Pressure for lower bills as gas price falls

Abundance of gas has pushed the UK's wholesale price to a two-year low
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The Independent Online

Pressure is growing on gas suppliers to cut consumer bills as the wholesale price drops to its lowest level in more than two years and experts predict further falls to come.

Although all the Big Six reduced their prices in the spring, the average combined bill is still only around 4 per cent lower than last year, while wholesale prices have plummeted by half.

Robert Hammond, at Consumer Focus, said: "It's difficult to see how high gas prices can be justified when we have witnessed a sustained fall in wholesale gas prices over the last year."

There is a natural lag between wholesale and retail prices because companies buy gas ahead. But consumers' patience is running out. Joe Malinowki, founder of TheEnergyShop.com, said: "The pressure is building for significant cuts, and though earlier in the year suppliers could say they were still using the expensive stuff bought last year, at some point that will all be used up."

The wholesale price has been falling steadily since February, and last week dropped to its lowest level since April 2007 after a fault in an export pipeline required a surge of gas to be pumped back into the UK. The day-ahead price is still little more than 17p/therm (th), compared with an average of around 25p/th in recent months and nearly 60p/th last summer. "It was a shock to the market that gas could drop so low, and the price still has not totally recovered," Louise Boddy, managing editor at pricing specialist ICIS Heren, said.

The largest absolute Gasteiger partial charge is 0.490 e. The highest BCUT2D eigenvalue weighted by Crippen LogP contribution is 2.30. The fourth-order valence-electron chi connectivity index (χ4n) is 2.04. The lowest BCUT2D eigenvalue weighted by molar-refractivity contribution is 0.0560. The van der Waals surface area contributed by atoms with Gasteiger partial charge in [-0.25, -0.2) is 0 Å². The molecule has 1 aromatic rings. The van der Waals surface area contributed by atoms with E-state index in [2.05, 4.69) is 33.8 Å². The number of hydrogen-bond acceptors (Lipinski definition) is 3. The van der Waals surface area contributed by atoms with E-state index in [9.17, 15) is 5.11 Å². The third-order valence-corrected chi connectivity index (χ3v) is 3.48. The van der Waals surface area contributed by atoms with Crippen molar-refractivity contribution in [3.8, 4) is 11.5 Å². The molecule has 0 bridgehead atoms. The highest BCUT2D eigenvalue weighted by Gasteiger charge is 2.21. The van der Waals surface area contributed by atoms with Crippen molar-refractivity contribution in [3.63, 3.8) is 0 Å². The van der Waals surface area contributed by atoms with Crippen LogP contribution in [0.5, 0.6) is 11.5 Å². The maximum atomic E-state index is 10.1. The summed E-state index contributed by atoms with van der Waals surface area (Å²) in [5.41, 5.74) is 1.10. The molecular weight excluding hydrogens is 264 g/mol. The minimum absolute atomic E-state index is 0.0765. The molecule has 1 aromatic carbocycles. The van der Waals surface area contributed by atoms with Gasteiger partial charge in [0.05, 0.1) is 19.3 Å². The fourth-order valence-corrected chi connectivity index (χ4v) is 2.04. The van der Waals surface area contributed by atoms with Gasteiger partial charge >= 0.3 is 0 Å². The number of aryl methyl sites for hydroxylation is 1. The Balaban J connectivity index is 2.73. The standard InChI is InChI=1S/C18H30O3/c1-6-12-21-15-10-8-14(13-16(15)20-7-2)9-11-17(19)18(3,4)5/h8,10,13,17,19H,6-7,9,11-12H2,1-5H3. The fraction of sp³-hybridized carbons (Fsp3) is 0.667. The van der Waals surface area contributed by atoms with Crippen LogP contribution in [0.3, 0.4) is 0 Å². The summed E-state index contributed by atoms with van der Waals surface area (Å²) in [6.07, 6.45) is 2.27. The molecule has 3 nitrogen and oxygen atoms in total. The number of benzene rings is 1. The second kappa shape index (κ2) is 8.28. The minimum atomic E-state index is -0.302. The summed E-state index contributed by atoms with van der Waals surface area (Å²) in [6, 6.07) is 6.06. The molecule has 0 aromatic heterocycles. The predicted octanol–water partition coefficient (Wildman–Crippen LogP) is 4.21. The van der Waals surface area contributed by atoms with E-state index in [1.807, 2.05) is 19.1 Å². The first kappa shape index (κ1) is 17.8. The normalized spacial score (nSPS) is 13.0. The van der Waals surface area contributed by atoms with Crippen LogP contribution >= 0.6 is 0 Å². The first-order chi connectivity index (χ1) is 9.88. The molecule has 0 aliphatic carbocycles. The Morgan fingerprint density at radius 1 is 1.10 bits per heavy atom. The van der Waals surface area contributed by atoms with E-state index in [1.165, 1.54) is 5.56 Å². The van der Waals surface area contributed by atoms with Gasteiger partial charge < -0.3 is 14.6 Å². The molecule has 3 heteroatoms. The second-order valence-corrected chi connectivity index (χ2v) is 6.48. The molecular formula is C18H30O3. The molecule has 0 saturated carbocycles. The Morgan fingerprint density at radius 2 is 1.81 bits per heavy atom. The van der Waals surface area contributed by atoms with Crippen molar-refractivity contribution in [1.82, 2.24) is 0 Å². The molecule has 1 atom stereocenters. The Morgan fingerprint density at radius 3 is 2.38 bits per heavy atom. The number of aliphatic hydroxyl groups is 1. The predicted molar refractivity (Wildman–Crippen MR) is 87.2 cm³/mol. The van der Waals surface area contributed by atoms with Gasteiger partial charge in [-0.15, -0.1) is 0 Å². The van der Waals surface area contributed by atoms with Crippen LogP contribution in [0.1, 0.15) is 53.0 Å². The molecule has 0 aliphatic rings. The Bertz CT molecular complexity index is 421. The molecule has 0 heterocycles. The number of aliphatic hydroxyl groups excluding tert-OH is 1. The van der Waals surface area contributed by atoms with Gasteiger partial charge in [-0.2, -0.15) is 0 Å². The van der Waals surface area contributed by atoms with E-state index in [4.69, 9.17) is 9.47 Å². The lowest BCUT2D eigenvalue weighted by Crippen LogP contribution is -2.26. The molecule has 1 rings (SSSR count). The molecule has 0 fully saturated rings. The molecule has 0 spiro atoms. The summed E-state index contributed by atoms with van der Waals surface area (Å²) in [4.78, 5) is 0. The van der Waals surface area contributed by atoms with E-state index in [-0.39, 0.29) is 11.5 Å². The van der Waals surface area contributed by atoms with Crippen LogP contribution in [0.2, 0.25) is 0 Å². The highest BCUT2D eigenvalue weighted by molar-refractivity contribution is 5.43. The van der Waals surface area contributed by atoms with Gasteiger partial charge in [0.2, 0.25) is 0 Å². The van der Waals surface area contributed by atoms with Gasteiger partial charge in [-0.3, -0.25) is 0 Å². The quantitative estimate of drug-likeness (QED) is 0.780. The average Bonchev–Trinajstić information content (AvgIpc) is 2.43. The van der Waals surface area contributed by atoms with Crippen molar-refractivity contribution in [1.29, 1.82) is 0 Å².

The general trend is downwards because supply is markedly outstripping demand. Not only has recession depressed UK gas usage by 6 per cent, according to National Grid, worldwide gas usage is also way off. And as Asian economies reduce their imports of liquefied natural gas (LNG), the three new LNG terminals opened in the UK in the last 12 months are a receptive alternative. Recent massive increases in LNG production in Qatar have also helped to flood the market.

As economic recovery forecasts remain weak, and with Qatar scheduled to bring even more LNG on stream this winter, prices are set to fall even further. "At the moment all the fundamental signals are bearish and it looks like it would take some kind of supply-side shock to push the market back up again," Ms Boddy said.

In the United States, gas prices fell to a seven-year low earlier this month, and there is so much unused capacity that storage facilities are filling up.

But the biggest surprise is that the oil price is going in the opposite direction, doubling since December to hover around the $70 mark. Typically, gas and oil shadow each other because end users can substitute one for the other. But currently oil is trading at more than three times the prices of gas, on an energy-equivalent basis – the largest divergence since the start of the first Gulf War in 1990. James Lord, an international economist at Capital Economics, said: "The fundamentals of the gas market are so overwhelmingly pushing prices downwards that they are overriding the usual arbitrage relationship between oil and gas."

The divergence cannot last indefinitely. In the last month, the first signs of a switch to gas have started to be seen as US gas-powered electricity generation rose by 10 per cent, while oil and coal continued to fall. And speculators are also starting to move in: earlier this month, a hedge fund spent millions on a bet that the US price will triple by January.

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